Setting field as required can be used for similar effect, and it also enables an indicator to indicate that a value is required.

RegexpValidator: String

Checks that the value matches with the given regular expression.

StringLengthValidator: String

Checks that the length of the input string is at or between two given lengths.

The allowNull parameter determines whether null values should be allowed for the string, regardless of the string length. A null value has zero length, so it will be invalid if the minimum length is greater than zero. Allowing null value is meaningful only if inputting null values is enabled with setNullSettingAllowed(true), and typically in such case, you want to set the null representation to empty string with setNullRepresentation(""). Note that this parameter is deprecated and should normally be true; then you can use setRequired() (for the false case) or NullValidator.

Please see the API documentation for more details.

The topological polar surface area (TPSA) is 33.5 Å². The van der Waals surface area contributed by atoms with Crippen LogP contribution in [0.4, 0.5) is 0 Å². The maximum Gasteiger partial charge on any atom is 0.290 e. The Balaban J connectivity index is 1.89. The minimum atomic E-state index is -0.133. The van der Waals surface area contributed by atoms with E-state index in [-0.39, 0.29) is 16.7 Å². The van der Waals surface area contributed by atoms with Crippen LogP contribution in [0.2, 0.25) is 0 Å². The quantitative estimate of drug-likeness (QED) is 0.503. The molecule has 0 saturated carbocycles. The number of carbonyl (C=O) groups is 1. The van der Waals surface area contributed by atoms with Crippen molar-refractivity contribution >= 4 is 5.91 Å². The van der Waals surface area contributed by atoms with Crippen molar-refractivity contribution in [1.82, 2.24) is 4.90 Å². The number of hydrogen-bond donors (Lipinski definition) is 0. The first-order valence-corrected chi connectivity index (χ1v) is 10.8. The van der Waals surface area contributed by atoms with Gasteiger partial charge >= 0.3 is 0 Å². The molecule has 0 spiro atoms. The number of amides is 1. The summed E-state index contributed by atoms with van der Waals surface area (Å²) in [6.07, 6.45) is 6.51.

Automatic Validation

The validators are normally, when validationVisible is true for the field, executed implicitly on the next server request if the input has changed. If the field is in immediate mode, it (and any other fields with changed value) are validated immediately when the focus leaves the field.

TextField field = new TextField("Name");
field.addValidator(new StringLengthValidator(
    "The name must be 1-10 letters (was {0})",
    1, 10, true));
field.setImmediate(true);
field.setNullRepresentation("");
field.setNullSettingAllowed(true);
layout.addComponent(field);

Explicit Validation

The validators are executed when the validate() or commit() methods are called for the field.

// A field with automatic validation disabled